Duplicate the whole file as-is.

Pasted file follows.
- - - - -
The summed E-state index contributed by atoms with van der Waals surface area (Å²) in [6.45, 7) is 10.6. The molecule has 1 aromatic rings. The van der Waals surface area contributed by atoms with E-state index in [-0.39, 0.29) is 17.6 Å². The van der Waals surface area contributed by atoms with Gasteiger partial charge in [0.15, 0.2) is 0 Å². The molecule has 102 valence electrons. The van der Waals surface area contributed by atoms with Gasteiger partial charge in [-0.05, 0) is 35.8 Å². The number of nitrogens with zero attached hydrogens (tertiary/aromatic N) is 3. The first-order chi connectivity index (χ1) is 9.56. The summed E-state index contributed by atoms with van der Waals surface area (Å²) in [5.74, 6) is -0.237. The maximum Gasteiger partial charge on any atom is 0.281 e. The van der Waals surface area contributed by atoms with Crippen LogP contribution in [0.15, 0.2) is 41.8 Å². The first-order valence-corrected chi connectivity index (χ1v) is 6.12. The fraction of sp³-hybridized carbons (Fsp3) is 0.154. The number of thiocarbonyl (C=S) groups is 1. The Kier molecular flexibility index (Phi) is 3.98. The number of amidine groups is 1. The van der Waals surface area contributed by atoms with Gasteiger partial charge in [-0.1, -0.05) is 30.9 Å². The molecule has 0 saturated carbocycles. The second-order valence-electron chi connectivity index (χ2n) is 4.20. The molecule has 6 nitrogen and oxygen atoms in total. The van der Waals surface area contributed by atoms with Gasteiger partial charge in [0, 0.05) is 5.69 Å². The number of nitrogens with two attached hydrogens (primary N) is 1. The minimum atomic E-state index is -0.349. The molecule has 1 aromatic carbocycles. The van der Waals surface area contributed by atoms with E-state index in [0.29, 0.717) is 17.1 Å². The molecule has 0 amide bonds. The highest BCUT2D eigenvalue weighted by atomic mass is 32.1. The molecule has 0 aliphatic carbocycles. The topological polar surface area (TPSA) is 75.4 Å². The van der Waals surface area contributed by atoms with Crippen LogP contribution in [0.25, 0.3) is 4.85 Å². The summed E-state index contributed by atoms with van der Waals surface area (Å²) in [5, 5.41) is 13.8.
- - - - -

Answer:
The summed E-state index contributed by atoms with van der Waals surface area (Å²) in [6.45, 7) is 10.6. The molecule has 1 aromatic rings. The van der Waals surface area contributed by atoms with E-state index in [-0.39, 0.29) is 17.6 Å². The van der Waals surface area contributed by atoms with Gasteiger partial charge in [0.15, 0.2) is 0 Å². The molecule has 102 valence electrons. The van der Waals surface area contributed by atoms with Gasteiger partial charge in [-0.05, 0) is 35.8 Å². The number of nitrogens with zero attached hydrogens (tertiary/aromatic N) is 3. The first-order chi connectivity index (χ1) is 9.56. The summed E-state index contributed by atoms with van der Waals surface area (Å²) in [5.74, 6) is -0.237. The maximum Gasteiger partial charge on any atom is 0.281 e. The van der Waals surface area contributed by atoms with Crippen LogP contribution in [0.15, 0.2) is 41.8 Å². The first-order valence-corrected chi connectivity index (χ1v) is 6.12. The fraction of sp³-hybridized carbons (Fsp3) is 0.154. The number of thiocarbonyl (C=S) groups is 1. The Kier molecular flexibility index (Phi) is 3.98. The number of amidine groups is 1. The van der Waals surface area contributed by atoms with Gasteiger partial charge in [-0.1, -0.05) is 30.9 Å². The molecule has 0 saturated carbocycles. The second-order valence-electron chi connectivity index (χ2n) is 4.20. The molecule has 6 nitrogen and oxygen atoms in total. The van der Waals surface area contributed by atoms with Gasteiger partial charge in [0, 0.05) is 5.69 Å². The number of nitrogens with two attached hydrogens (primary N) is 1. The minimum atomic E-state index is -0.349. The molecule has 1 aromatic carbocycles. The van der Waals surface area contributed by atoms with E-state index in [0.29, 0.717) is 17.1 Å². The molecule has 0 amide bonds. The highest BCUT2D eigenvalue weighted by atomic mass is 32.1. The molecule has 0 aliphatic carbocycles. The topological polar surface area (TPSA) is 75.4 Å². The van der Waals surface area contributed by atoms with Crippen LogP contribution in [0.25, 0.3) is 4.85 Å². The summed E-state index contributed by atoms with van der Waals surface area (Å²) in [5, 5.41) is 13.8.